Many students ask how they can improve their spoken English. In my opinion, having taught ESL for over nine years, this is a two–part process that includes reducing your native accent and improving your pronunciation. There is an argument to be made that your native accent is part of your speaking personality. That argument is better left for another article.

Let’s talk about reducing your native accent. Is it possible to reduce or neutralize it? It depends on you. Here are some recommendations to help you get started.

First, when you are listening to a native speaker, watching a TV show or movie in English, watch the movements of the speakers’ mouths. Try to move you mouth as they do without saying the words.

As you listen to music in English, read the lyrics. If you can, watch a music video where you can observe the singer’s mouth. Move your mouth in the same way. Once you have completed these steps, now you can listen to the song, read the lyrics and sing along. Who cares if you cannot carry a tune, you are simply improving your pronunciation.

When you encounter words that are difficult to pronounce, write them down. Later, you can practice pronouncing those words with a native speaker. You can find native English speakers in any large city, at your local university, by Internet, or through your local American Society. If you invite them out for coffee or a drink, they may help you without charging you.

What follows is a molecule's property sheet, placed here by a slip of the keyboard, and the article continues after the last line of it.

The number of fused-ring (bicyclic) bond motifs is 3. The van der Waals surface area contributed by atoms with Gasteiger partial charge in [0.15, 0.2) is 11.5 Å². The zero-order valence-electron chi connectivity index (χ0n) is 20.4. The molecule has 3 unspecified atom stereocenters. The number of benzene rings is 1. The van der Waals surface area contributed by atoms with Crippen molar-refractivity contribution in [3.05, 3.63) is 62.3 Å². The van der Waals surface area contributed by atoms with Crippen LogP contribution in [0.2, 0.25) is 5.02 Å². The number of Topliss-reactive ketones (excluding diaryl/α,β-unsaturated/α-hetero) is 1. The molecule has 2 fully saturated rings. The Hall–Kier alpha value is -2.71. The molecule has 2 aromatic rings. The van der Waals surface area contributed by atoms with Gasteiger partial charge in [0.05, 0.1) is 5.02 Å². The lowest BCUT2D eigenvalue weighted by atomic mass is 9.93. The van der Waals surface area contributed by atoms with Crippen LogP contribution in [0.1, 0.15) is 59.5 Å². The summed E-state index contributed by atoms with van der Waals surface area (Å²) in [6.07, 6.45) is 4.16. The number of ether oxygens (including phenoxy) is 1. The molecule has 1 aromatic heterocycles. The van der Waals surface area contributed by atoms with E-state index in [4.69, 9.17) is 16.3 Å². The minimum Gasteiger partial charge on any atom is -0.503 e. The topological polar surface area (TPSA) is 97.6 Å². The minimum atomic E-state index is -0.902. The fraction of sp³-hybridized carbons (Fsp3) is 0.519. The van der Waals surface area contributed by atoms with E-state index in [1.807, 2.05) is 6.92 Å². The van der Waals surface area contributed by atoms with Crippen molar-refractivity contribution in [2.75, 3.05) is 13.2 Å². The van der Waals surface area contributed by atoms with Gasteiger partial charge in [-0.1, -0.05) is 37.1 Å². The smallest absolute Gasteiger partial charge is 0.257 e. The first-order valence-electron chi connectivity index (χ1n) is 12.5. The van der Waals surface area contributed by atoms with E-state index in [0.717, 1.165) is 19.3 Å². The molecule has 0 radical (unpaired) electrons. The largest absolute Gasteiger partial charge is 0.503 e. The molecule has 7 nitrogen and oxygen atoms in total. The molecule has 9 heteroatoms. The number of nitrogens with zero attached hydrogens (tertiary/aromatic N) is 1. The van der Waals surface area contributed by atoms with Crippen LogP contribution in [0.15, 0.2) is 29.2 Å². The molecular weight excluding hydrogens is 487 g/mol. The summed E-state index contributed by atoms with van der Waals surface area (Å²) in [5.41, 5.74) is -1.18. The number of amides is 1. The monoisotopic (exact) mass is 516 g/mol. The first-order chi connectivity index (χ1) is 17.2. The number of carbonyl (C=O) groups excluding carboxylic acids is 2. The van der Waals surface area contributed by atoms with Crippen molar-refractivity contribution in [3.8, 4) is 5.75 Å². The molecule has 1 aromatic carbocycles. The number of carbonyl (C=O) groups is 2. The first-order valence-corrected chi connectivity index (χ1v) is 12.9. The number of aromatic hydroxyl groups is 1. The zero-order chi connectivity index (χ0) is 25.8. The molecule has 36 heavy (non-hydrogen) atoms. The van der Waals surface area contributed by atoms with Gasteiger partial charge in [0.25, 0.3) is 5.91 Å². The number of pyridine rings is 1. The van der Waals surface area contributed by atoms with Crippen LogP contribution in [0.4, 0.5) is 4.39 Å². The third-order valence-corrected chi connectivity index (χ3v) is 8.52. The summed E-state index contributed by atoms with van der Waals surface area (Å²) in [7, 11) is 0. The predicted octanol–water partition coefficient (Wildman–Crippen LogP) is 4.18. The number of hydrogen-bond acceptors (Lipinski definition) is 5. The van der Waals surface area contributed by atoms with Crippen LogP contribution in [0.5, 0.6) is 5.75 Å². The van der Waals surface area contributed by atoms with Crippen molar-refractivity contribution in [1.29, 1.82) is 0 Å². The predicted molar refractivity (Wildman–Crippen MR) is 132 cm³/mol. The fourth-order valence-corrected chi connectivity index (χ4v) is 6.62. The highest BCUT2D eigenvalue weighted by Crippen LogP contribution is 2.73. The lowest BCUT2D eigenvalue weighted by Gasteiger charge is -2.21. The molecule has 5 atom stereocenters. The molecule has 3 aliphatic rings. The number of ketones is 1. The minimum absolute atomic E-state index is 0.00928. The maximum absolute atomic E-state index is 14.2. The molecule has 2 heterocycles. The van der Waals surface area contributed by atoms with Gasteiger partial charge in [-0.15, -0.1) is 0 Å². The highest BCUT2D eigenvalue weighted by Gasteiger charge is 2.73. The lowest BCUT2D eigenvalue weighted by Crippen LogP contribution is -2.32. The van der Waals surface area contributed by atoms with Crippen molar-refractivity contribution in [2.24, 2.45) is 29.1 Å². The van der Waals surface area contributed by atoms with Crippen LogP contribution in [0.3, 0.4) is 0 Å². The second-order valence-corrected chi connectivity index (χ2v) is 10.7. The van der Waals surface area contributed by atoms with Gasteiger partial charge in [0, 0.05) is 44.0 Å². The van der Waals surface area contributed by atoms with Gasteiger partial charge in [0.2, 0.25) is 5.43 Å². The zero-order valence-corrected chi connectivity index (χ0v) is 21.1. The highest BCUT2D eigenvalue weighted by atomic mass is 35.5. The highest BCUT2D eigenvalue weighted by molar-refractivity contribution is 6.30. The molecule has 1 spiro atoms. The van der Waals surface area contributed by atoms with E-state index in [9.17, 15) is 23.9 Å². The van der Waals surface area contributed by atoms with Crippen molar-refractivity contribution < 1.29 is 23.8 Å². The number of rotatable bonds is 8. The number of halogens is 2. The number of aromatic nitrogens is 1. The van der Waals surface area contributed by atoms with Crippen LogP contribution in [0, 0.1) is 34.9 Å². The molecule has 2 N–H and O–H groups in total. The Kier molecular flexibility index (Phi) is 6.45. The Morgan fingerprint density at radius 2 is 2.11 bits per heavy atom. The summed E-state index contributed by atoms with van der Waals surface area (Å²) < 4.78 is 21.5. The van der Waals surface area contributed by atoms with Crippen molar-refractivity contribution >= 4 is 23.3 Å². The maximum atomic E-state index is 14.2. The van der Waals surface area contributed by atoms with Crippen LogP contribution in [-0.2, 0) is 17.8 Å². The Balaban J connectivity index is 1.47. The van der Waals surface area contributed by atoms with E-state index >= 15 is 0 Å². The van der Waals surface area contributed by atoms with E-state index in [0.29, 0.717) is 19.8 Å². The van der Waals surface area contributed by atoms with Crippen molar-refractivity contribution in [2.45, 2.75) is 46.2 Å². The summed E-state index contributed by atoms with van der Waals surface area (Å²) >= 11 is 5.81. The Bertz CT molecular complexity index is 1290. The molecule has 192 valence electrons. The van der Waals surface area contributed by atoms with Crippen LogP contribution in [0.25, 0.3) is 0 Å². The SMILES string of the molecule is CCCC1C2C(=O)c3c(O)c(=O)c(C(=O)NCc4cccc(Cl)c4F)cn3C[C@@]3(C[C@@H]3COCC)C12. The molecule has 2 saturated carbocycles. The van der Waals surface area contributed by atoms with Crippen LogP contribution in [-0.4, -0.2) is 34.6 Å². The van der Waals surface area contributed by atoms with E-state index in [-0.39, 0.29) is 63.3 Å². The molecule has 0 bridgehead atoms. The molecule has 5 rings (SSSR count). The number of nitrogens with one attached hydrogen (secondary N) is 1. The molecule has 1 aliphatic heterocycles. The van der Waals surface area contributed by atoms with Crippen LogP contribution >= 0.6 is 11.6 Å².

When you are with a native speaker, find text from a book, a magazine, an article, or even comics. Read the text aloud for 15 to 20 minutes everyday with a native speaker. Ask this person to help you pronounce the difficult words correctly. Then ask this person to read back what you have just finished reading. Pay careful attention to their mouth and move yours accordingly.

Re-read the text again on your own out loud. You may want to record your voice to playback later. Recording your voice allows you to hear the words and expressions you pronounced correctly and identify those words or phrases that are difficult to pronounce.

Purchase books on tape. Buy the book, too. As you listen, read aloud. Then, go back and record yourself re-reading the text aloud. Compare your voice recording to the person who is reading the book on tape. Note any pronunciation differences to discuss with your teacher or a native English speaker.

Finally, be patient. You can change the way you speak. It’s a slow process and does not happen quickly. People are often impatient and quit too soon. You will change the way you sound if you are willing to put some effort into it. Following these steps will help. Good luck!

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